animals for other sacrifices (27,26),
the attribution of all devoted things (herem)
to the Cohanim (27,28),
the prohibition against selling or buying back
these things (27,28),
the annual tithe placed on the tenth newborn (27,
These mitzvot complete the process of reparation
described in the preceding parashiot.
The ultimate goal - happiness
The two short chapters of this parasha are characterized by
promises of happiness made to the people if it follows the injunctions
given to it, and dire consequences if it veers from them. Ending
the book on this tragic note and on the issue of punishment
raises several questions. In order to understand the problem,
we have to put these promises in the context of the overall
meaning of the book of Vayikra: the aim of all the injunctions
in this book is to restore the original state in which the Creator
and his people lived together in the garden of Eden, thus to
bring them close together (this is the meaning of the word sacrifice,
korban). This is stressed at the beginning of the parasha, when
Hashem makes his promises to his people:
venatati mishkan betokhakhem velo tighal nafshi etkhem
"And I will set my tabernacle among you, and My soul shall
not abhor you" (26, 11).
ze beit hamikdash ; ein ruhi katza vakhem..
Omitting this would take away all meaning from the promises
and warnings made by Hashem.
Happiness and threats? The logic of love
A question remains: can the Creator demand love from man and
at the same time impose such awesome conditions?
The answer will become clear if we look at the overall meaning
of the book of Vayikra: if two people, who love each other,
do not continually show great sensitivity towards each other
in their feelings and actions, then their relationship will
certainly crumble and lead to suffering and tragedy. What is
at issue here is an inherent law and not a question of threats
and promises. In this case, the greater the love, the greater
the disillusion, suffering and ruin that would ensue. I am sure
that many people have witnessed this process in their own lives.
In his commentary, Rashi stresses the importance of continuity
in a relationship of love (26, 9: an employee who has served
his master a long time, a new, indissoluble tie; 26, 10: the
fruits of a harvest become better with time and a three-year
old harvest is better than a new one ; 26, 11: my soul shall
not abhor you..). This teaches us both about love and about
our relationship with Hashem:
1. Love is valueless unless each partner gives all the time
and forever ; this is not a possessive form of love but the
very nature of absolute love. Rashi gives a bold interpretation
of verse 26, 12 (vehitlalakhti betokhekhem, "and I will
walk among you") in his commentary: atayel imakhem kenian
eden keehad mikem, "I will walk with you in the garden
of Eden as one of you." This equality corresponds to that
of a true relationship of love, which is based on respect and
2. In love, it is not enough to have basic positive feelings
(expressed in the Torah with verse 26, 5 which means "to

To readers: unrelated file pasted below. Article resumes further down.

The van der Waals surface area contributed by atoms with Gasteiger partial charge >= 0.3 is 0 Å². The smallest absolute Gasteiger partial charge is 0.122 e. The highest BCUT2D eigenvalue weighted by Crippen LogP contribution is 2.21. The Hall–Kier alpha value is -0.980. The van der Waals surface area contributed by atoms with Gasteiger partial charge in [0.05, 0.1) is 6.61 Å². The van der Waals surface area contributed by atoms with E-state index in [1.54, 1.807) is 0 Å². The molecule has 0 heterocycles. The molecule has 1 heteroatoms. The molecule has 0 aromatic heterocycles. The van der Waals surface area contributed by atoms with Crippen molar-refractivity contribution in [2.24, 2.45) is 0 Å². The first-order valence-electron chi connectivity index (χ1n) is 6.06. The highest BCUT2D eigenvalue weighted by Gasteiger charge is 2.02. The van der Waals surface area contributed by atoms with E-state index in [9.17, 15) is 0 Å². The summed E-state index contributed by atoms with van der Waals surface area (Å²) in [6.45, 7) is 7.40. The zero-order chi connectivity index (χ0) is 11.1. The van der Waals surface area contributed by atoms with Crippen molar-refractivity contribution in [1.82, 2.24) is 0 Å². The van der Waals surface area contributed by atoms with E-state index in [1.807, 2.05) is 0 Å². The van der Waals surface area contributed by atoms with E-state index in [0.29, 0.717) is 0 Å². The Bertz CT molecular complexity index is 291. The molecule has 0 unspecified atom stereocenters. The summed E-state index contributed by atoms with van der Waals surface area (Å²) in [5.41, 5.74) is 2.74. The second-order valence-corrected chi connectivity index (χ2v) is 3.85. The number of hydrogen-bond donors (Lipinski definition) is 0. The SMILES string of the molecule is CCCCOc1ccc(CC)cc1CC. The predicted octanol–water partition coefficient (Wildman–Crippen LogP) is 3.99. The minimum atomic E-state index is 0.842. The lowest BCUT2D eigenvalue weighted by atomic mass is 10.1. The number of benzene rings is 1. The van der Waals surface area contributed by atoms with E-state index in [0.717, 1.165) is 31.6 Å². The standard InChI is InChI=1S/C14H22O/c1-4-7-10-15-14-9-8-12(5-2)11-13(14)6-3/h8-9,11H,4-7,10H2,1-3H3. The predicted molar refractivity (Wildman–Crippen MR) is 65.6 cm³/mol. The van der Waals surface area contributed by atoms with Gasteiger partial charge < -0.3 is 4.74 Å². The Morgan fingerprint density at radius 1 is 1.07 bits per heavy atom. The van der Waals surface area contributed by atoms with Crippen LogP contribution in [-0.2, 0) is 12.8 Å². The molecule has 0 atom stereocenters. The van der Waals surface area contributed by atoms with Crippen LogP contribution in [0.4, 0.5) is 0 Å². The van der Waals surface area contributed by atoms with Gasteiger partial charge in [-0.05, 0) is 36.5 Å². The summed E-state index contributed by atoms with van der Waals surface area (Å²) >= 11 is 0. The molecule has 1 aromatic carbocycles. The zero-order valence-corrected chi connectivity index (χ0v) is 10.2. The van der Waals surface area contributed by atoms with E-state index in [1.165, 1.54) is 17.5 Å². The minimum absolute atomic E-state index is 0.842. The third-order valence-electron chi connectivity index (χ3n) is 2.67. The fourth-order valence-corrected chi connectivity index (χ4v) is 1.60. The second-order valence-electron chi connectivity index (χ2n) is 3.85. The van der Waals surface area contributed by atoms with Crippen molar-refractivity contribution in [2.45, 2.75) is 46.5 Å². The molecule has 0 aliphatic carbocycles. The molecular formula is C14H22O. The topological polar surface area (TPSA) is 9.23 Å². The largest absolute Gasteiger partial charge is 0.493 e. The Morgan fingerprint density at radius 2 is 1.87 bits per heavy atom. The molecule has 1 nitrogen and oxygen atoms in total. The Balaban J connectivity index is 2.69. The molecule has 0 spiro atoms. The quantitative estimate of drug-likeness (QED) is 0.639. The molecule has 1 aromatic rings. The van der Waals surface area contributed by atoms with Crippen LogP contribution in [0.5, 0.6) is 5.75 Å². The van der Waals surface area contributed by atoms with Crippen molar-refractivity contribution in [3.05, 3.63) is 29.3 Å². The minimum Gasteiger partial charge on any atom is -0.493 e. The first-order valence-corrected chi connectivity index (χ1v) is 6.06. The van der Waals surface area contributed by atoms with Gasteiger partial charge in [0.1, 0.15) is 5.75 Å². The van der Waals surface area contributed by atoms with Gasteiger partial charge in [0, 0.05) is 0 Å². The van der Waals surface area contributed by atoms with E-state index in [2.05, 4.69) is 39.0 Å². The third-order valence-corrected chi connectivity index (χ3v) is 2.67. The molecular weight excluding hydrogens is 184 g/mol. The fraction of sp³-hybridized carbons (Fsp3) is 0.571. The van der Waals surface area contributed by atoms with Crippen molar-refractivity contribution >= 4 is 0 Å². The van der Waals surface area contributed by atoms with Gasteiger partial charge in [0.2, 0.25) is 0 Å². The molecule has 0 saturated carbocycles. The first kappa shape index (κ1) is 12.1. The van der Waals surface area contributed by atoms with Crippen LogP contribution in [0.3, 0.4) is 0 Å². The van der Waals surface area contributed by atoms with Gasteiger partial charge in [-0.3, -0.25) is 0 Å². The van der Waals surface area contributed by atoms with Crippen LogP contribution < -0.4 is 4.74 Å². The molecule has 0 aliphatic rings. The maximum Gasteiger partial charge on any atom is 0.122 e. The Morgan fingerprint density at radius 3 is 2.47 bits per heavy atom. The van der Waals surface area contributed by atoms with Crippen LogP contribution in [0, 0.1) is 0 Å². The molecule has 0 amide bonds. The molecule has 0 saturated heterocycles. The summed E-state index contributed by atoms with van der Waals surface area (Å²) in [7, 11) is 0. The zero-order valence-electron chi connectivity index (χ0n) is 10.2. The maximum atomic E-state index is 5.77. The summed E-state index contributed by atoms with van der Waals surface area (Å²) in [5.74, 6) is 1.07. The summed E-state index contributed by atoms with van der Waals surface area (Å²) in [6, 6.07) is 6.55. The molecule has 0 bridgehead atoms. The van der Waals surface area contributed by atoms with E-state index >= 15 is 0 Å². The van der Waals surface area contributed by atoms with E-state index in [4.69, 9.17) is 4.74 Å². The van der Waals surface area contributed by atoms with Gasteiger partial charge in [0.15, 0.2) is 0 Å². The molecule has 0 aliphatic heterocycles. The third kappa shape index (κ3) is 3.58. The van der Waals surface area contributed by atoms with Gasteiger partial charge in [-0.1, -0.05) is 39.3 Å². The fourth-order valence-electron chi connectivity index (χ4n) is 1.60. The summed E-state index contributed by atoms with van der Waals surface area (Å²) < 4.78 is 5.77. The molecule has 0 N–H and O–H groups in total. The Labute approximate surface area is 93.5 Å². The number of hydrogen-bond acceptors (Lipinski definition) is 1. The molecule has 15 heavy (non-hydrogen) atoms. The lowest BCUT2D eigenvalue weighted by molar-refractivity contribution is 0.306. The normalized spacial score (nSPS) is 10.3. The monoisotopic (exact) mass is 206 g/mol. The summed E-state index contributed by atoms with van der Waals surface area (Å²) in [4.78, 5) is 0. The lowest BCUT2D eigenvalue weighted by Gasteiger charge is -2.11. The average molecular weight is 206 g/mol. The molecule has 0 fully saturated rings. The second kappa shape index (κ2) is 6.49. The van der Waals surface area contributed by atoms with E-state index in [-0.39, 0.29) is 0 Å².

receive a dwelling place, food and drink") ; one must reach
the level of "everything" kol. Rashi states this explicitly
in his commentary on verse 26, 6:
venatati shalom baaretz, "and I will give peace in the
"you will perhaps say that here there is to eat and to
drink but there is no shalom, there is nothing (ein klum); this
is why after everything (ahare kol) it is written:
venatati shalom baaretz, "and I will give peace in the
this tells us that shalom is the counterpart of "everything"
and this is why it is written: "he makes peace and creates
everything" (ose shalom uvore et hakhol).
The word shalom must be understood according to its root, which
means "complete, whole." In love, the choice is between
"all" or "nothing."
The parasha begins with verse 26, 6: ne natati shalom baaretz,
and I will give peace in the land. This is the true "peace
now" of Judaism.
The commentaries of Rabbenu Bahya and the
Rabbenu Bahya (d. 1340), who was a student of the Rashba (1235-1310)
who was himself a student of the Ramban (1194-1270), comments
on this verse thus: "after listing the wealth of blessings,
he ends with shalom, for without shalom (wholeness) there is
nothing (Sifra on parasha 1, 8).
Like the Ramban, Rabbenu Bahya distinguishes between different
levels of interpretation and writes that one must also understand
the word shalom according to the deeper meaning of the Torah.
It thus represents:
the state of benediction, given by the creator and received
by us, must undergo several stages before achieving a state
of plenitude, wholeness;
the stage that involves man's material and spiritual life;
Torah study will help this process achieve total union, which
is called "everything" kol ;
then true union and fruitfulness, represented in children, will
be achieved in this world.
This is the real meaning of peace in Judaism. It is not: "we
shall give you our land and you will give us your peace, which
really means our destruction and ruin, and let's do it right-away."
The word shalom has nothing to do with "peace now": for it is the name of God himself, ata shalom, shalom is You.
It is through him that peace will come, especially for Jews.